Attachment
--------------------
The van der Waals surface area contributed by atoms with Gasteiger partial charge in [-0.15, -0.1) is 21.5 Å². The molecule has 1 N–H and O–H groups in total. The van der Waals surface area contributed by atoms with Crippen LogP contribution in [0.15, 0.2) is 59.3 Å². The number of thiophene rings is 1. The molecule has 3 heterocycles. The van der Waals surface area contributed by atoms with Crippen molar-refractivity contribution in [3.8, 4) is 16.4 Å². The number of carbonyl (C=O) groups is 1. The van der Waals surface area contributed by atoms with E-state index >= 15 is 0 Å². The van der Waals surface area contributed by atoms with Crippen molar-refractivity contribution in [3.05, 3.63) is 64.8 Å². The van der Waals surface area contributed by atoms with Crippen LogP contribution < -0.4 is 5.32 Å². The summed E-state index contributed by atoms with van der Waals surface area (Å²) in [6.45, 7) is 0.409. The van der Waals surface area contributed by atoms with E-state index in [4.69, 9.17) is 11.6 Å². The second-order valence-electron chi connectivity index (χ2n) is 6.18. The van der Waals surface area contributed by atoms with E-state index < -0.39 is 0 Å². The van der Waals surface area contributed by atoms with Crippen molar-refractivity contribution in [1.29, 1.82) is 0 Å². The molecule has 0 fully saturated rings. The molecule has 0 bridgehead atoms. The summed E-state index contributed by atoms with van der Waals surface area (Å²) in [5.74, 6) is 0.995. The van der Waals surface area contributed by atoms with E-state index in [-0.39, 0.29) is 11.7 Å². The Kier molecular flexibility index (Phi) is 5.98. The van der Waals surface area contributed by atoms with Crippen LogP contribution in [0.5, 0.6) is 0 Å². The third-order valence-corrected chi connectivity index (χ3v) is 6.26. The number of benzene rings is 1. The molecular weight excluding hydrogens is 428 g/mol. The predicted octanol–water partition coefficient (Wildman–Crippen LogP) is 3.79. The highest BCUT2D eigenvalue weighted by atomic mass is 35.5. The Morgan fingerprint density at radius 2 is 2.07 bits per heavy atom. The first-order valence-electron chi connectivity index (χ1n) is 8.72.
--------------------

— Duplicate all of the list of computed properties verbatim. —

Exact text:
The van der Waals surface area contributed by atoms with Gasteiger partial charge in [-0.15, -0.1) is 21.5 Å². The molecule has 1 N–H and O–H groups in total. The van der Waals surface area contributed by atoms with Crippen LogP contribution in [0.15, 0.2) is 59.3 Å². The number of thiophene rings is 1. The molecule has 3 heterocycles. The van der Waals surface area contributed by atoms with Crippen molar-refractivity contribution in [3.8, 4) is 16.4 Å². The number of carbonyl (C=O) groups is 1. The van der Waals surface area contributed by atoms with E-state index >= 15 is 0 Å². The van der Waals surface area contributed by atoms with Crippen molar-refractivity contribution in [3.05, 3.63) is 64.8 Å². The van der Waals surface area contributed by atoms with Crippen LogP contribution < -0.4 is 5.32 Å². The summed E-state index contributed by atoms with van der Waals surface area (Å²) in [6.45, 7) is 0.409. The van der Waals surface area contributed by atoms with E-state index in [4.69, 9.17) is 11.6 Å². The second-order valence-electron chi connectivity index (χ2n) is 6.18. The van der Waals surface area contributed by atoms with E-state index < -0.39 is 0 Å². The van der Waals surface area contributed by atoms with Crippen molar-refractivity contribution in [1.29, 1.82) is 0 Å². The molecule has 0 fully saturated rings. The molecule has 0 bridgehead atoms. The summed E-state index contributed by atoms with van der Waals surface area (Å²) in [5.74, 6) is 0.995. The van der Waals surface area contributed by atoms with E-state index in [-0.39, 0.29) is 11.7 Å². The Kier molecular flexibility index (Phi) is 5.98. The van der Waals surface area contributed by atoms with Crippen LogP contribution in [0.5, 0.6) is 0 Å². The third-order valence-corrected chi connectivity index (χ3v) is 6.26. The number of benzene rings is 1. The molecular weight excluding hydrogens is 428 g/mol. The predicted octanol–water partition coefficient (Wildman–Crippen LogP) is 3.79. The highest BCUT2D eigenvalue weighted by atomic mass is 35.5. The Morgan fingerprint density at radius 2 is 2.07 bits per heavy atom. The first-order valence-electron chi connectivity index (χ1n) is 8.72.